Normal view MARC view ISBD view

Policy and practice in the management of tropical watersheds

by Pereira, H.C.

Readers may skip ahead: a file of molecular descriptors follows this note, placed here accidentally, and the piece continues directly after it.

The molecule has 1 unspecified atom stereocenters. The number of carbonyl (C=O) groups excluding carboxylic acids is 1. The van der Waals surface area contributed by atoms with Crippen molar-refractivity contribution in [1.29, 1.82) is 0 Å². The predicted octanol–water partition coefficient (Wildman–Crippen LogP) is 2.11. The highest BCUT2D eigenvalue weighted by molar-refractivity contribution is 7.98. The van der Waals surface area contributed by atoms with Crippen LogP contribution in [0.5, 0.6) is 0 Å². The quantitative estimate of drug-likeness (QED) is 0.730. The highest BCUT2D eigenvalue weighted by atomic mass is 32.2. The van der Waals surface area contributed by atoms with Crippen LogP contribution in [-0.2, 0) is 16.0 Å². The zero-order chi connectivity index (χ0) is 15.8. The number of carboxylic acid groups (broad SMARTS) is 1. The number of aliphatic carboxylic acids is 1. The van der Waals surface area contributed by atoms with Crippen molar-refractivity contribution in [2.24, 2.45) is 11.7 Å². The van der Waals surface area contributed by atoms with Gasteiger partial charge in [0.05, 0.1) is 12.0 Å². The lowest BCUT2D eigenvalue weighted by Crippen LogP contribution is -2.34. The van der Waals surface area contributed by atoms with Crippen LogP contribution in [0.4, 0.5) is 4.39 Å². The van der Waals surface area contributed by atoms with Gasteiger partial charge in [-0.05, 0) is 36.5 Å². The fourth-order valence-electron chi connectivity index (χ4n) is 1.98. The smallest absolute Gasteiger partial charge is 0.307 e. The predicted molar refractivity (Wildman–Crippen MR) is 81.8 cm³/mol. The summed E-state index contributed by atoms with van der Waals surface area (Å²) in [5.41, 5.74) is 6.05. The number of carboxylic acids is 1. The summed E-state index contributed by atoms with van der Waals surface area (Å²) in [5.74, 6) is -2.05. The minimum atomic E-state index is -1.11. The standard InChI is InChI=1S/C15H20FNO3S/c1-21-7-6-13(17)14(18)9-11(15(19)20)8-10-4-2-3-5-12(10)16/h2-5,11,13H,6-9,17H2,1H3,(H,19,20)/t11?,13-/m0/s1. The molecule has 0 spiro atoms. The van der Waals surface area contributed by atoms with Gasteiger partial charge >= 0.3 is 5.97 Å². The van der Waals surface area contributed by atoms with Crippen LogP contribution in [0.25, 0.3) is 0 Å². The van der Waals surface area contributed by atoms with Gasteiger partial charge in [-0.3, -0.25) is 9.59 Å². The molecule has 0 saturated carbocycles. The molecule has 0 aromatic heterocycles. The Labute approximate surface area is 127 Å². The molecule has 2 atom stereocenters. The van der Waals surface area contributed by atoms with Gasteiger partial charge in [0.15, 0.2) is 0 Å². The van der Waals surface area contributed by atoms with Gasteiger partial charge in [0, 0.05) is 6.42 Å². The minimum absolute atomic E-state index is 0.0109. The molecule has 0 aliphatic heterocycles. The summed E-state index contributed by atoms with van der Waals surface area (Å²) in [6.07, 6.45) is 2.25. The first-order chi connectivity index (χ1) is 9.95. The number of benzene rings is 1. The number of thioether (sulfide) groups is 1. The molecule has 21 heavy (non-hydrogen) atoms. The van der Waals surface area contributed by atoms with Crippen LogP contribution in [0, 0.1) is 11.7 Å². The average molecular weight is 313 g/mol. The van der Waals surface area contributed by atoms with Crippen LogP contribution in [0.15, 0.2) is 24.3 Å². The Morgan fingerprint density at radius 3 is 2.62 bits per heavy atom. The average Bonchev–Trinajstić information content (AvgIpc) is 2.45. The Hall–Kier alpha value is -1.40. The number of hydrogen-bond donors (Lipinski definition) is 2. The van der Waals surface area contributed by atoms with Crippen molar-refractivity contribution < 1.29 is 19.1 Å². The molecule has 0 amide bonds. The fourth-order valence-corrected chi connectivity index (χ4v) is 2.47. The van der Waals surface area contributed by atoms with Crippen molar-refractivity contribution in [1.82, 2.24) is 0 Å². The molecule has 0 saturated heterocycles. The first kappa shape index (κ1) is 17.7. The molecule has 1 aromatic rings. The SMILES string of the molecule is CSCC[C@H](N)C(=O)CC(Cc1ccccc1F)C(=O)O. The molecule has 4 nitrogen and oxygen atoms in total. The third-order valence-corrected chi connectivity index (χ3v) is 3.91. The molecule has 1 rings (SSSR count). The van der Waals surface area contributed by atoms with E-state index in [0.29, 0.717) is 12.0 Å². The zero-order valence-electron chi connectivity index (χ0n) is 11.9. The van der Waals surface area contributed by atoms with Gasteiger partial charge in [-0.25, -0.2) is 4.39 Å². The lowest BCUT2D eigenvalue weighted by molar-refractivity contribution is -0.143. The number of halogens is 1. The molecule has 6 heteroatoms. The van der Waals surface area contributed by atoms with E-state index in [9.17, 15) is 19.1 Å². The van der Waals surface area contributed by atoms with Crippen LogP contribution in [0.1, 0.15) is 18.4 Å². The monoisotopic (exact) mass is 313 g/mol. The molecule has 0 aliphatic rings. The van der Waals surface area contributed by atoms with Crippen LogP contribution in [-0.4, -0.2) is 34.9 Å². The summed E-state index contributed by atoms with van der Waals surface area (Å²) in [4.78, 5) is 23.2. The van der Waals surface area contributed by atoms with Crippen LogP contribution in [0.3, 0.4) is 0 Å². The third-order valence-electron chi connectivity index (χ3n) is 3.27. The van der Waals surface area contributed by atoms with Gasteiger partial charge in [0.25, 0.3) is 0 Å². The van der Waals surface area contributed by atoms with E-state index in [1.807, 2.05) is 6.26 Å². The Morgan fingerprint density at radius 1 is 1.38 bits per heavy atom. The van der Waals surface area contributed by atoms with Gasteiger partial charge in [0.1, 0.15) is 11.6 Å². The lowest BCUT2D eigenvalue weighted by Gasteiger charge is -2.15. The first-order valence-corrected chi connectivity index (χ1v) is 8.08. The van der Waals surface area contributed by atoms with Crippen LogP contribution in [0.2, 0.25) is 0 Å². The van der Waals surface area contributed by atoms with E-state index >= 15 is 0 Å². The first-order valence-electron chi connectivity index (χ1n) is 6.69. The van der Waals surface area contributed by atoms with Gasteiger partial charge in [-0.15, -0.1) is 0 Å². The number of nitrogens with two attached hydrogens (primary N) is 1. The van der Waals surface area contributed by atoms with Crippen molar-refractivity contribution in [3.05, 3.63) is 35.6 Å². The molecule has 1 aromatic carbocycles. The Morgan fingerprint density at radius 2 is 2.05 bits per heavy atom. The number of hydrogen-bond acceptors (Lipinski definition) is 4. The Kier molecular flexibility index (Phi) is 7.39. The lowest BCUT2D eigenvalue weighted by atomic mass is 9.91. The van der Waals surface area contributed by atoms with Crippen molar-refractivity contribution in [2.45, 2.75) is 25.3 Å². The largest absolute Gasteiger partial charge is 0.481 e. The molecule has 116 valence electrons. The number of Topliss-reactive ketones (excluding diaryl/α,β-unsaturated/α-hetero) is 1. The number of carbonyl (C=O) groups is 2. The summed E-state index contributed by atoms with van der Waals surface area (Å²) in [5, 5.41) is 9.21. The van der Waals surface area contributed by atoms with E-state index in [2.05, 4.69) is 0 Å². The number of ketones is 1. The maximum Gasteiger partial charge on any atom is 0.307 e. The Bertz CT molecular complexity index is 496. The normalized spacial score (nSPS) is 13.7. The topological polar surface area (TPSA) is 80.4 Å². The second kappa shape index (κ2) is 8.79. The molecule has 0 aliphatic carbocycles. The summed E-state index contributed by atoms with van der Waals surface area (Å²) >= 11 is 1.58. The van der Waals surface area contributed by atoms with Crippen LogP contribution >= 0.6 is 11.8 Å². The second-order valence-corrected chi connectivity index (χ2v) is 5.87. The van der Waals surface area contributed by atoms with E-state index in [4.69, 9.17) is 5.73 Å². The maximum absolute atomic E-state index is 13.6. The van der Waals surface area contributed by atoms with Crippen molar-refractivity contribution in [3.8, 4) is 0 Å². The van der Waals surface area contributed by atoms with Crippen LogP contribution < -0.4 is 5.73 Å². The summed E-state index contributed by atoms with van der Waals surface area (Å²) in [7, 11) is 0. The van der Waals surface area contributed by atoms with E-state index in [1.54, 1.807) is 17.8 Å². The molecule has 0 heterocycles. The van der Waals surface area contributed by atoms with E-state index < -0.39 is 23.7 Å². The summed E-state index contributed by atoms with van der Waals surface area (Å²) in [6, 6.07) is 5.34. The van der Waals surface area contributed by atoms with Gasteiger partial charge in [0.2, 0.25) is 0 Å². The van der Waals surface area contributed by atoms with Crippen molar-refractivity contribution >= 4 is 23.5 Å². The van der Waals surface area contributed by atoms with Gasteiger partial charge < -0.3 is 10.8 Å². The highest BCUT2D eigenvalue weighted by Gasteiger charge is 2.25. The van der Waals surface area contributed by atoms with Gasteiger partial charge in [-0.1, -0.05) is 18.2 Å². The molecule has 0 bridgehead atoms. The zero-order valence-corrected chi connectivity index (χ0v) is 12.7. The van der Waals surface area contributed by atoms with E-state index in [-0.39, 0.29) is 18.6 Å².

Publisher: Boulder, CO (EUA) Westview Press 1989Description: 237 p.ISBN: 0813377323.Subject(s): MANEJO DE CUENCAS | CICLO HIDROLOGICO | EROSION | RECURSOS FORESTALES | POLITICAS | ASPECTOS INSTITUCIONALES | HYDROLOGICAL CYCLE | EROSION | FOREST RESOURCES | POLICIES | CYCLE HYDROLOGIQUE | EROSION | RESSOURCE FORESTIERE | POLITIQUESummary: Misuse of land on tropical watersheds in developing countries in increasing rapidly in association with accelerating population growth and the accompanying poverty. Destruction of natural vegetation without replacement by productive agriculture or forestry imposes severe penalties of soil erosion and sediment transport. Sedimentation destroys reservoir storage capacity and inhibits investment in power generation and irrigation. Tropical meteorological events create seasonal water surpluses that produce floods in the lowlands. Flood abatement requires construction of storage structures in addition to good land use: only storage dams can both regulate flows and harvest the energy from them. Watershed management for stable conditions of vegetation, soils, and water is a critical requirement for investment in such flood protection. Every corrective step to arrest watershed degradation improves the welfare of the inhabitants, both rural and urban: -Restoration of a productive and protective tree cover on steep slopes can provide the fuelwood to forestall the impending crisis in the supply of domestic energy in developing countries. -Planting of fodder and control of livestock can improve animal productivity and increase the supply of manure available for crops. Technologies of soil conservation are well known but are durable only if the standard of farming is also improved. Productivity of crops and the stability of soils improve together. In this book, the upper watershed technologies are described in plain language and successful examples are quoted. Where it has been possible to assess cost and benefits examples are quoted. In the lowland reaches of tropical and subtropical river basins, the critical deficiencies are in the provision and maintenance of drainage. Salinity is the penalty for waterlogging: it denies to the third world the use of much of the great arid alluvial plaing the could be irrigated by the Upper Ganges, Indus, Euphrates, Tigris, and Nile. Distribution of water from irrigation canals between farms and within farms has been neglected as an aspect of management so that severe water losses and waterlogging occur widely. Successful solutions are described. National, international, bilateral, and non-government agencies are making important contributions to the correction of watershed misuse, but are not coordinated either by country of by watershed. The national governments of tropical developing countries are not yet giving priority to rural area development in spite of growing food shortages. The primary cause of the watershed resource destruction in the tropical world has been rapid growth of population, which has overwhelmed government machinery for rural development and the management of natural resources. There is much confusion of emotion wiht moral judgment of this issue. No assumptions need be made, or should be made about the ultimate size of the population of any country. It is, however, an inescapable concern of common humanity that the arrival of extra millions of children should be delayed until arrangements can be made to feed them. In the meantime, irrevocable losses of soil, of water resources, and of reservoir sites reduce the agricultural and forestry production needed for the maintenance of growing populations. The race against time is being lost in Africa and is being narrowly held in Asia and South America